As someone who worked in a treatment center setting for four years in drug, alcohol, and eating disorder settings, I witnessed a lot of wonderful changes in people’s lives and in the lives of their families. Also, I encountered some challenges that people faced while getting treatment in a group setting. Namely, I noticed it was harder to gauge one-on-one progress with each individual in their particular path of their journey while tending to others. It is also hard to know whether the family has adequate tools or learning time to adjust to the changes in their lives while only being granted short visits in a rehab, in-patient, or out-patient setting. Below are 5 advantages I have seen positively affect those who have been in, or are coming out of, treatment and their families by being a twenty-four hour a day in-home coach:

1. Individualized Treatment

As in most treatment settings, in-home coaching sets out goals and a measurable treatment plan for the client. The first step, is identifying what the client’s goals are and helping them fine tune those goals into small, sometimes flexible, yet attainable goals toward growth and change. In a treatment center setting, sometimes this can be difficult because you are attempting to oversee a number of people who are walking their own paths and are in different places in their treatment. As an in-home coach, one has the advantage of being able to put all of their attention and resources into one person’s story, hardships, goals, successes and ultimately, their avenue to a healthier and more balanced life. This may make things, like slip ups or fall backs, easier to catch and recover from. When focusing on only one person, triggers can sometimes be more easily identified.

2. Family Interaction

In a treatment setting there is sometimes minimal family interaction, which is understandable, sometimes a person has to concentrate entirely on self to walk the path back to recovery. Often times, there are visitation days for family maybe once or twice a week. While it is good to have these family check-ins, it is hard for the families to assess the whole picture of what is going on in treatment, how to communicate, or how to assimilate the person back into their family or their lives in a healthy way, once the client is out of treatment. Sometimes the families have very little knowledge of what goes on in a client’s treatment plan or what to expect and how to facilitate conversation and healthy change in a person who is newly recovering. One-on-one coaching, allows the coach to view how the family is interacting in real time, and offer some positive suggestions and perhaps, steer or guide communication in a situation that is new and can sometimes be challenging for everyone.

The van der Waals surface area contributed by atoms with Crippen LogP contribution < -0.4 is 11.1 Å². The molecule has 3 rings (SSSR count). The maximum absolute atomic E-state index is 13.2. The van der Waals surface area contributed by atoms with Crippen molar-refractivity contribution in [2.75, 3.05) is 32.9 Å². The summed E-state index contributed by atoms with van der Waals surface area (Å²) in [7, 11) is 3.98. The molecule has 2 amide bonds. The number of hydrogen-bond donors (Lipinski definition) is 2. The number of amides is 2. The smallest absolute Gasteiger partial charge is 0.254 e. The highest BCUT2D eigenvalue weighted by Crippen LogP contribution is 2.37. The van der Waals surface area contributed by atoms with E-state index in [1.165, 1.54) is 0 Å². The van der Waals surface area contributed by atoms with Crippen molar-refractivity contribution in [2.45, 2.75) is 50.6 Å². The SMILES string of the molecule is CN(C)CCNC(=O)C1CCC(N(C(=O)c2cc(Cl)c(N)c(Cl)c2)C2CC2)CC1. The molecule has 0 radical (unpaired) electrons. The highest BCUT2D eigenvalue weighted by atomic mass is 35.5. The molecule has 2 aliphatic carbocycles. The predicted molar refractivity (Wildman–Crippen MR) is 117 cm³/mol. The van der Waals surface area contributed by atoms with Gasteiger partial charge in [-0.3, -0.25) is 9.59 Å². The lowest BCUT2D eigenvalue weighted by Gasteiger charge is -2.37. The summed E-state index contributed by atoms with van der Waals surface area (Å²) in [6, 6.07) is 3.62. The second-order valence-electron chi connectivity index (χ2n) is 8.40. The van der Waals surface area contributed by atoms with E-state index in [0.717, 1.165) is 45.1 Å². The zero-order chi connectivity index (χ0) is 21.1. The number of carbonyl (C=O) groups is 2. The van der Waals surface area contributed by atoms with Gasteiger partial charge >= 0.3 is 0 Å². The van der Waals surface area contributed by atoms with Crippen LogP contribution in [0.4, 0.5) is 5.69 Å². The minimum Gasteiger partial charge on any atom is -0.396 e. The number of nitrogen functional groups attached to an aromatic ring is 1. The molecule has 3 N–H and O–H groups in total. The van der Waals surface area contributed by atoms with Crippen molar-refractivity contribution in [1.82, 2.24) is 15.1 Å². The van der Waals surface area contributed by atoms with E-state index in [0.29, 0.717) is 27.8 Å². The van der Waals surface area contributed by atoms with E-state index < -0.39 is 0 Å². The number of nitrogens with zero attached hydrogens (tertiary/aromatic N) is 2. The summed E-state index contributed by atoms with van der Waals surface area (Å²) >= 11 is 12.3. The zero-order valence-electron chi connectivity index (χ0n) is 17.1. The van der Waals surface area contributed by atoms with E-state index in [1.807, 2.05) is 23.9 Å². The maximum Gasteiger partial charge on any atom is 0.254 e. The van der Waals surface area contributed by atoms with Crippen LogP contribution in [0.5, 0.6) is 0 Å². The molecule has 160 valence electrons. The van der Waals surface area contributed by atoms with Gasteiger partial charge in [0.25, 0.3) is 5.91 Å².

3. Identifying Triggers

In a treatment center, it may be hard at times to notice or identify triggers for a client right away because they are not in their natural element. They may not be acting in their usual manner because they are not surrounded by the people they normally mix with or have the same environment, familiarity, and triggers that may occur when they go home. When an in-home coach is present, it can be easier to see when a person is becoming uncomfortable because they may be getting triggered from something like an enabling family member, rules they may find too strict, a goal that may seen unreasonable or unfair, etc. When these triggers are brought to light in a timely fashion, the coach and the client can then get to work on goals and exercises to build up the client and their particular strengths and assets.

4. Holistic Approaches to Care

In a one-on-one setting I have found that it is easier to carry out therapeutic exercises when only focusing on one individual. Sometimes, it can be beneficial for the client to just get out and do a meditative walk- either with or without talking-to clear their head or refocus on solutions rather than problems. Sometimes, journaling or sharing feelings is appropriate to help distract from immediate urges to act out. Sometimes it can be beneficial to show types of self-care and reward that do not involve negative acting out, such as a spa day, a movie, a day at the park. These types of things are easy to accomplish when you have all of your attention on one client, their needs, and what relaxes them or restores them to a feeling of balance and being whole.

5. Being Engaged When it Comes to Family Matters While Staying an Unbiased 3rd Party

At times, families can get frustrated, confused or lost when dealing with a person in recovery. It is sometimes hard to identify each person’s role and how recovery is, indeed, a family affair if they so chose. People sometimes get so used to the way things are, even if they have become a bit dysfunctional, and it can be vexing when it seems to hold up progress. It is at times like these, a non-biased third party with some experience and guidance, may be able to ask some probing question or offer some suggestions that may be able to set the family on a better path of understanding and working together.

With these tools, hardwork, open-mindedness to change and a new focus on purpose and a vivaciousness for life, I have seen recovery work in people’s lives. I have witnessed new hope and growth in people that came broken or lost looking for answers. Ultimately, it has been rewarding to see people begin to feel empowered in their lives again!

If you or a family member are ready to try a different solution to help the whole family recover, call or text us at 210-502-7222 or email support @ koplingconsulting.com.